More NewsBuilding Critical Mass for RSS Advertising

Building Critical Mass for RSS Advertising

FeedBurner unveils a new ad network, while Feedster adds a self-service option for publishers.

Feed management firm FeedBurner is expected to take the wraps off a new RSS ad network today, which it’s been quietly testing for around nine months.

Separately, Feedster, which operates its own RSS ad network, is to announce a self-service capability which will allow more publishers to join.

Like Feedster, FeedBurner will let advertisers buy ads in a variety of categories. The new network will let advertisers choose among business, technology, current affairs, consumer electronics, entertainment and digital culture targets. Feedburner Vice President of Business Development Brent Hill says the company decided to go public with its initiative now that it’s “reached critical mass.”

Feedburner’s technology channel allows advertisers to reach 150,000 subscribers and the business channel contains 100,000 subscribers. But the company doesn’t de-duplicate between feeds, so the same subscriber could be counted more than once, Hill said.

Publications in the new network include the online properties of SmartMoney and IDG publications PC World, CIO, Computerworld and CMO. Blog networks Corante, Ars Technica and Gawker Media are also participating. Other publishers include Jeff Jarvis’ BuzzMachine blog; the Daily Kos and Joshua Micah Marshall’s Talking Points Memo and TPMCafe.

The company says it’s interested in adding new publishers that have more than 500 subscribers. It splits advertising revenue with the network members with the percentages based upon how many items are published and the number of feeds represented. Publishers have the option of deciding how frequently ads appear and whether to run particular campaigns.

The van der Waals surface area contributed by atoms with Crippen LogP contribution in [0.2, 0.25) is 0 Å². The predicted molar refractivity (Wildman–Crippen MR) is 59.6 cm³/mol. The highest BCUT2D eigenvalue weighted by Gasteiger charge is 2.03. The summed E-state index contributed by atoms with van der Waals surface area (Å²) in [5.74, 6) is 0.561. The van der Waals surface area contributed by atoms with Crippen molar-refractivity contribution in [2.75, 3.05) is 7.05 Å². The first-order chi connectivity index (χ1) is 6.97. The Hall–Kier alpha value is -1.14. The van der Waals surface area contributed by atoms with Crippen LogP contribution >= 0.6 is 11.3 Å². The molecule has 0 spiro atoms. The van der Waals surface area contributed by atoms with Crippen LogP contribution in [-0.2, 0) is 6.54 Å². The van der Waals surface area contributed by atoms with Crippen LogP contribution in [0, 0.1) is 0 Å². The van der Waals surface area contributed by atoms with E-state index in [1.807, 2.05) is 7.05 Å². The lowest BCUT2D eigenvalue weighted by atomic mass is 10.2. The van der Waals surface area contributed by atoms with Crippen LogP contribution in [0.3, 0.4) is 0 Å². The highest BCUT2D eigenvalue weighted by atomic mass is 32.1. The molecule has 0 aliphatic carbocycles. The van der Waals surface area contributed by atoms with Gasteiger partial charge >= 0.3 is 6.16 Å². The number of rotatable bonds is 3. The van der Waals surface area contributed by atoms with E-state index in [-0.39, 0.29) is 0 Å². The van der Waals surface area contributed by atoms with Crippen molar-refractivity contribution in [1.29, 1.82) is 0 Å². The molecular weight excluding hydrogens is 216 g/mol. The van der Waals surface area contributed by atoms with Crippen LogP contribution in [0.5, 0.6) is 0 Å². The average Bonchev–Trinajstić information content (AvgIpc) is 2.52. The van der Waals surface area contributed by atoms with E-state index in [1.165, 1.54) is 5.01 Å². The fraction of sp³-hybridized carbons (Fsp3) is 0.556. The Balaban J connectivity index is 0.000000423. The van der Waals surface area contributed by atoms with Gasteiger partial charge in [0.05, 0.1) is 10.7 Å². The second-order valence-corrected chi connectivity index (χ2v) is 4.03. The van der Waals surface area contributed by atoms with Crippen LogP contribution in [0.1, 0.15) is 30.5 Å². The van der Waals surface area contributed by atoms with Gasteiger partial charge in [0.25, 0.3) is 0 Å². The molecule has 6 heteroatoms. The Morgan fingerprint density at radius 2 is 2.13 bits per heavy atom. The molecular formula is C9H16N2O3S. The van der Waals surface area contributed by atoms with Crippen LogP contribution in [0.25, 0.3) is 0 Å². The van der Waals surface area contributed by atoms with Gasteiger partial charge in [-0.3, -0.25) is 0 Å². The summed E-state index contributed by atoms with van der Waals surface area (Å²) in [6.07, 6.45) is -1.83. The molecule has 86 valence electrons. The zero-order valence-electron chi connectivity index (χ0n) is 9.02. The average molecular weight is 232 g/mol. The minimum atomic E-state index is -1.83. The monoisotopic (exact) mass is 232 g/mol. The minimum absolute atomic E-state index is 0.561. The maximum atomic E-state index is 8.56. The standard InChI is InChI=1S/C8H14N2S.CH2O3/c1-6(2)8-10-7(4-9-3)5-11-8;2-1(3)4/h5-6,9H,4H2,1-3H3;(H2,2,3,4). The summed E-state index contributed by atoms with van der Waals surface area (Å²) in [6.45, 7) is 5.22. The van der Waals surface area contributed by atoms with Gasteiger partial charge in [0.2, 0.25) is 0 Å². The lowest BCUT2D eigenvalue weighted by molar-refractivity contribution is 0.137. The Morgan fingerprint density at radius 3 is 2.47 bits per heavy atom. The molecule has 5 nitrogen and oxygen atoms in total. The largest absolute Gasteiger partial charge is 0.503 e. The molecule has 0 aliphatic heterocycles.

Ads are being sold on a CPM basis, with pricing between $4 to $7 per-thousand impressions. Initially, creative will be limited to four lines of text of around 190 characters. But the company says it’s considering allowing graphic ads eventually.

“We’ve had some interest from advertisers who want to do display advertising,” said Hill. “But first we want to build acceptance and make it consistent with the media which is text oriented right now.”

Feedburner’s business development staff, which numbers about five people, will sell the ads. “You’ll see us expand that part of our organization to reach more advertisers and more agencies over time,” said Hill.

So far, the company says it’s run campaigns from advertisers in a number of categories: technology; communications and wireless; consumer products; media and entertainment, retail and automotive.

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